nuclear arms control


UCS Board Member Dick Garwin Wins Presidential Medal of Freedom

, physicist & co-director, Global Security

The White House announced this week that UCS Board member Dick Garwin will receive the Medal of Freedom from President Obama on November 22—where he’ll be joined by Michael Jordan, Diana Ross, Bruce Springsteen, Bill and Melinda Gates, Tom Hanks, and others. Read more >

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Six Close Calls During the Cuban Missile Crisis

, physicist & co-director, Global Security

The Cuban Missile Crisis played out in the second half of October 1962. People generally know that it brought the world close to nuclear war but that in the end U.S. and Soviet leaders kept their heads and the world pulled through.

I remember as a young boy watching President Kennedy’s October 22 speech on our black and white TV set. I could tell from my parents’ reaction that things were bad. And essentially everything I’ve learned about the crisis since then has made me realize it was scarier than any of us realized. Read more >

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Scientists Support The Iran Deal—And They’re Bringing it to Social Media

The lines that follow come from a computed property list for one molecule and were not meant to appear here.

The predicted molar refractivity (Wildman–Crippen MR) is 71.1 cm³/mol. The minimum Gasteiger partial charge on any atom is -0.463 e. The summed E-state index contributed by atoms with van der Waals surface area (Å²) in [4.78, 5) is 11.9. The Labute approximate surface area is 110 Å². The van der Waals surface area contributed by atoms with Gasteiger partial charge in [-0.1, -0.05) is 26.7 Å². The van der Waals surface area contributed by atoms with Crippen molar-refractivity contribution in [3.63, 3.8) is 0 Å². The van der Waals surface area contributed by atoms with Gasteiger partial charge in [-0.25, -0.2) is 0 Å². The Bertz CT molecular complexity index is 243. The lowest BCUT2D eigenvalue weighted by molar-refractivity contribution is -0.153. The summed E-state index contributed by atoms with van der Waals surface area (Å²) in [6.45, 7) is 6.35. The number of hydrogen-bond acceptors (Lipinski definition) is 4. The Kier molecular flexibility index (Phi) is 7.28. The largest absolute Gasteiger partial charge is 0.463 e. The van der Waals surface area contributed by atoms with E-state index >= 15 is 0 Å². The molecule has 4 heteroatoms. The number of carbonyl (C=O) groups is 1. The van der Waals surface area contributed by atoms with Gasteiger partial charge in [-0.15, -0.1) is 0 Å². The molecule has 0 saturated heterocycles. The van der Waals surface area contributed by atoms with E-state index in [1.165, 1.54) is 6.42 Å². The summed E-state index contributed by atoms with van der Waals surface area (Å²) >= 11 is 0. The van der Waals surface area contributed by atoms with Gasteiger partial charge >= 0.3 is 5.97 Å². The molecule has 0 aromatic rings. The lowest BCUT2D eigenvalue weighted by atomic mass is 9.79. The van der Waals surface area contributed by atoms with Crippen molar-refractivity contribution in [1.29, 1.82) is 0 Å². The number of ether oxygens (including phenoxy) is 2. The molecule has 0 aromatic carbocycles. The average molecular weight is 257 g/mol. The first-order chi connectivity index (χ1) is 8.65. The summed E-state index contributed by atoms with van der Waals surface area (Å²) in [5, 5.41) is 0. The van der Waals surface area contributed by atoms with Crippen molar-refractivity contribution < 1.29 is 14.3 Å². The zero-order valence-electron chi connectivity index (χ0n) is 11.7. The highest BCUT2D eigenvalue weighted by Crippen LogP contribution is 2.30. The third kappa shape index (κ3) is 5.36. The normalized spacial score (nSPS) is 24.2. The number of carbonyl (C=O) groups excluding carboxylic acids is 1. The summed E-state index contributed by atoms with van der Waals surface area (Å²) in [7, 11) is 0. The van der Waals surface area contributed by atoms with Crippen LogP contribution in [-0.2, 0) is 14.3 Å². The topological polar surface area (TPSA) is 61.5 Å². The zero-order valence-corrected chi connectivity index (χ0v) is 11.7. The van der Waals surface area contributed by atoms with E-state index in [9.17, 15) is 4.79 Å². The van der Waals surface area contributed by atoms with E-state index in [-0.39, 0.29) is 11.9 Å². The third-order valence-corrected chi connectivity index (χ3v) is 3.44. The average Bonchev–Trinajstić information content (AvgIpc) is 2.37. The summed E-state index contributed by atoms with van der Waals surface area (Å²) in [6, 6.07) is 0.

, physicist & co-director, Global Security

Are you feeling confused about things you’re hearing on the pros and cons of the deal to limit Iran’s nuclear program? Wish someone who knew the details would answer your questions?

Last Friday, two highly qualified scientists did just that, answering questions submitted by the public during a Reddit “Ask Me Anything” (AMA) session. Read more >

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When Did the Nuclear Age Begin? 70 Years Ago, Today

, physicist & co-director, Global Security

Seventy years ago today, the United States exploded the first atomic bomb in the New Mexican desert, at the Alamogordo Bombing Range. Thus began the nuclear age. Read more >

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Nuclear Hair-Trigger and Launch-on-Warning: The World Says “No”

, physicist & co-director, Global Security

Almost all the world’s nations gather today at the UN in New York City for the month-long Review Conference of the international treaty designed to stop the spread of nuclear weapons and eliminate the ones that already exist.

The 1970 Treaty on the Non-Proliferation of Nuclear Weapons, or “NPT”, divides the world into nuclear weapons haves and have-nots, with the five nuclear weapon states—the U.S., Russia, China, Britain, and France—committed to nuclear disarmament in exchange for which the other 186 parties have pledged not to acquire nuclear weapons. The treaty includes inspections to make sure that countries with nuclear power programs don’t use the technology to produce nuclear weapons materials.   Read more >

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